A few weeks ago, I read Plot & Structure by James Scott Bell. Because I am Gail, I didn't get with the entire program. But there were any number of bits and pieces that grabbed me.
For instance, Bell talks about plots beginning with a disturbance to the world of the book, or the world of the character, however you want to think of it. There was something about that that I thought sounded far more useful than all this stuff about give your character something to want and then throw stumbling blocks in her way so she has to struggle to get it. For one thing, that seems like a formula to me, not a plot generating method. For another, being an organic writer, as I am, I always wonder, What character? What does she want? What stumbling blocks? Where am I supposed to get all that stuff? None of this material just comes to me. A disturbance to the world of the book, on the other hand, seemed far more useful. It could be a real jumping off point for coming up with a plot, I thought.
I'd been thinking about disturbances off and on ever since I finished Bell's book, particularly how they relate to my books. I'd been thinking that my books have all started with disturbances. The disturbance at the beginning of my very first book, My Life Among the Aliens, is the arrival of aliens. At the beginning of A Year with Butch and Spike it's the main character finding himself sitting between the bad boys of his class on the first day of school. With Club Earth another alien arrives with news. In The Hero of Ticonderoga, the main character is given the Ethan Allen research project. With Happy Kid! the main character is given a book that influences his life. Even the Hannah and Brandon Stories, which are collections of connected short stories, have a disturbance at the beginning of each book--a neighbor with a dog moves in with the first book and the wild kids next door start moving in on Hannah and Brandon's lives in the second. The two books I've written and haven't sold yet start off with disturbances. I can see it in some of my short stories.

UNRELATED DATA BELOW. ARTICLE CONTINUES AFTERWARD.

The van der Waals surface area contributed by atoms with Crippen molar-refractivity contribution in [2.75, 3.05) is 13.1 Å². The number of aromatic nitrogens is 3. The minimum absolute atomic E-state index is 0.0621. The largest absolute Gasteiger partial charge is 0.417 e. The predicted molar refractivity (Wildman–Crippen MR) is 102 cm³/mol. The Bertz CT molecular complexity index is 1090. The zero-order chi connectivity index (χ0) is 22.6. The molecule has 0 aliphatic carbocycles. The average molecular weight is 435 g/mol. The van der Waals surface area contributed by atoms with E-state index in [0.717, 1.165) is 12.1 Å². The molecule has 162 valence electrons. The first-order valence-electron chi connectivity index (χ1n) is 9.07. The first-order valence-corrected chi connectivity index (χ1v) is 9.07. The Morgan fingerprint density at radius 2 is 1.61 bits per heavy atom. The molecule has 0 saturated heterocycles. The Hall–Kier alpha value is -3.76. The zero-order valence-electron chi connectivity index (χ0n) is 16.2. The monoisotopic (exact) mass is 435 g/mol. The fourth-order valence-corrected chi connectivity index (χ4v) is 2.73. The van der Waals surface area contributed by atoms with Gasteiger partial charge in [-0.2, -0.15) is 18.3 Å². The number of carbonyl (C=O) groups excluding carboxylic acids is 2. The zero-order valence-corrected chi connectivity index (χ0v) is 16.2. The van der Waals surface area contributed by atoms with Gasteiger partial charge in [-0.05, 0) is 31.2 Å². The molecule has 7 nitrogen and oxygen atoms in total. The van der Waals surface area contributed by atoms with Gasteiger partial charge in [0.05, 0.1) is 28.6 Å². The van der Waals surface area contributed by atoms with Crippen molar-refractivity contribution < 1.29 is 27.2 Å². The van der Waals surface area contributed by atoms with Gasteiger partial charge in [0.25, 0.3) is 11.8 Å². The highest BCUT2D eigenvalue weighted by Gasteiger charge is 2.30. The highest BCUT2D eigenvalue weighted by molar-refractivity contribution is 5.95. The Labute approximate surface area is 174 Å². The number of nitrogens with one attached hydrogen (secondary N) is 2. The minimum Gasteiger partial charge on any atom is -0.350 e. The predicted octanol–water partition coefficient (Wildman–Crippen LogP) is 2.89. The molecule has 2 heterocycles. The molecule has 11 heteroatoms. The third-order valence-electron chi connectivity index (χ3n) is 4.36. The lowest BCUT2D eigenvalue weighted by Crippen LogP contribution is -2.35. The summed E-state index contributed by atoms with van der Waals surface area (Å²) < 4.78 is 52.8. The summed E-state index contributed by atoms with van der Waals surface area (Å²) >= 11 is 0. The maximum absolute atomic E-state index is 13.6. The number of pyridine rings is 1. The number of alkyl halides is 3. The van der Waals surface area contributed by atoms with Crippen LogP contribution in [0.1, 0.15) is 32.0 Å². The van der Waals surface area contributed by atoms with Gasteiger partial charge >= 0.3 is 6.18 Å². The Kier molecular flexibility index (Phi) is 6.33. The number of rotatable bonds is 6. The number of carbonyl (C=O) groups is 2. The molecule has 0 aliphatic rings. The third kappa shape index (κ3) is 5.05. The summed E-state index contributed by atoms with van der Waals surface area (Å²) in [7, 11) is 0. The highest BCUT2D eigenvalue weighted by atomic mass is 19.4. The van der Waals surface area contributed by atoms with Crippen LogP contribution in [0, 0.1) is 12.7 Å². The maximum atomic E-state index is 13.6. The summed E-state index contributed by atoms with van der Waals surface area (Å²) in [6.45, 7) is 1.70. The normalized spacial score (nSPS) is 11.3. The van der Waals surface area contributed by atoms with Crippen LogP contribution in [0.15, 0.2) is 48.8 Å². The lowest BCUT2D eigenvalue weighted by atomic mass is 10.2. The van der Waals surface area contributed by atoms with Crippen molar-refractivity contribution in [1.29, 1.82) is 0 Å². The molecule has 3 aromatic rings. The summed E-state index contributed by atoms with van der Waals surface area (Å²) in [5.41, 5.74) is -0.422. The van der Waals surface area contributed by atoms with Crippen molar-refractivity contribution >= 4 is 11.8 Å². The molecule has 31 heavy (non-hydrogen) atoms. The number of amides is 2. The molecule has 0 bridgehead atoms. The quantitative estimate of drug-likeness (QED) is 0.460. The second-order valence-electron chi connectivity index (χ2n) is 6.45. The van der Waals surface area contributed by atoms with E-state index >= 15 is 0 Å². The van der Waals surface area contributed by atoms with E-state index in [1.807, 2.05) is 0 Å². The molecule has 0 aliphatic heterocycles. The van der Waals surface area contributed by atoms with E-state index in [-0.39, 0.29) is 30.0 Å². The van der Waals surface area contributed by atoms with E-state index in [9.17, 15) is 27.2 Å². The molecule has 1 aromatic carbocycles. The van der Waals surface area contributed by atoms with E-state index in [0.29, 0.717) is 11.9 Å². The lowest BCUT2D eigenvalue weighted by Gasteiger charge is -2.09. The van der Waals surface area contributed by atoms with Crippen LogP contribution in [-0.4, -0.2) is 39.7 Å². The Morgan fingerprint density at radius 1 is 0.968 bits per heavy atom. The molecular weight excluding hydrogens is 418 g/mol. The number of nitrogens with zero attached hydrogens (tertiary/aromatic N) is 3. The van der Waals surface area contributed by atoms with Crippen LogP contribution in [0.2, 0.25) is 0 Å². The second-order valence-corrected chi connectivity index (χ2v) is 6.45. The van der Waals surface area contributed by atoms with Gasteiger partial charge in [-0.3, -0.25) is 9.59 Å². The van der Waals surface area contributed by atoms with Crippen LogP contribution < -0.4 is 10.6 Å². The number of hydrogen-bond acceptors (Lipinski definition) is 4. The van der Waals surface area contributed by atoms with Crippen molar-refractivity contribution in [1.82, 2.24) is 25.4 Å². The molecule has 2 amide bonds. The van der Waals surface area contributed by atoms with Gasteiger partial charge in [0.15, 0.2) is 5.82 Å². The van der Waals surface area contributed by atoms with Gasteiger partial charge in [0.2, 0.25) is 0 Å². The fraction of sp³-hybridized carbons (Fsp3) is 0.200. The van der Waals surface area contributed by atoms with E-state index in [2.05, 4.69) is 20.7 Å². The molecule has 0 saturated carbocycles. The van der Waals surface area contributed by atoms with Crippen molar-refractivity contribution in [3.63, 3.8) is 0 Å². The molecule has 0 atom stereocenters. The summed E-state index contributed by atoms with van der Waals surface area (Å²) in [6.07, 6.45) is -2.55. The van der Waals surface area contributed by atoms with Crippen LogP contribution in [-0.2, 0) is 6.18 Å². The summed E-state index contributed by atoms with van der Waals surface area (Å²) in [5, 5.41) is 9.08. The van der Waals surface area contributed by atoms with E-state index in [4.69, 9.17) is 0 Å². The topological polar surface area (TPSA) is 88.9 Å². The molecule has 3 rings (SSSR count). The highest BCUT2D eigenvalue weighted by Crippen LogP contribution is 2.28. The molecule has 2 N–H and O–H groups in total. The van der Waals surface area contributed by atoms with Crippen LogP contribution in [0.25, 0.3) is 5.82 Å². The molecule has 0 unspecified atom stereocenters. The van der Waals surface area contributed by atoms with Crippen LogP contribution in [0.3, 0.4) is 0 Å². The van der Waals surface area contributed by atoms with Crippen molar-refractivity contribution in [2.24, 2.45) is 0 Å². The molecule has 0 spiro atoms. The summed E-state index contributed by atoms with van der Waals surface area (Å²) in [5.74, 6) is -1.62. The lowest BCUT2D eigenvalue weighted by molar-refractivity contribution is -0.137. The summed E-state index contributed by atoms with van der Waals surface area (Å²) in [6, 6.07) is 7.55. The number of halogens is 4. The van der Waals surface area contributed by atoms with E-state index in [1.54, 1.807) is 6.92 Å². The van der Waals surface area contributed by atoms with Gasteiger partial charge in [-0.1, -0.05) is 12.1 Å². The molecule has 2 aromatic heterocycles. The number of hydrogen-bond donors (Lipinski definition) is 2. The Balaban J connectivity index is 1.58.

I was aware of all that, but it wasn't until this morning while I was out working in my yard that I realized something. (Breakout experience!) When I was writing all those books, I didn't realize any of this disturbance at the beginning of the book thing. If I had known what I was doing, couldn't that have made my plot creation process dramatically easier? If I had realized that my characters' worlds were experiencing a disturbance, wouldn't that have helped me with plot points because I would have known that I was dealing with the impact of the disturbance, its consequences, how characters respond to it? It would have generated a lot of material for me, and for organic writers, generating material that we can work with is a big part of our work battle.
Over the last couple of years I've been doing what I call the Plot Project here at Original Content: When I do a reader response to something I've read, I speculate about whether the author developed the plot through the give-a-character-something-to-want formula or if it could have come about in some other way. Going forth, the Plot Project is going to be about looking for disturbances.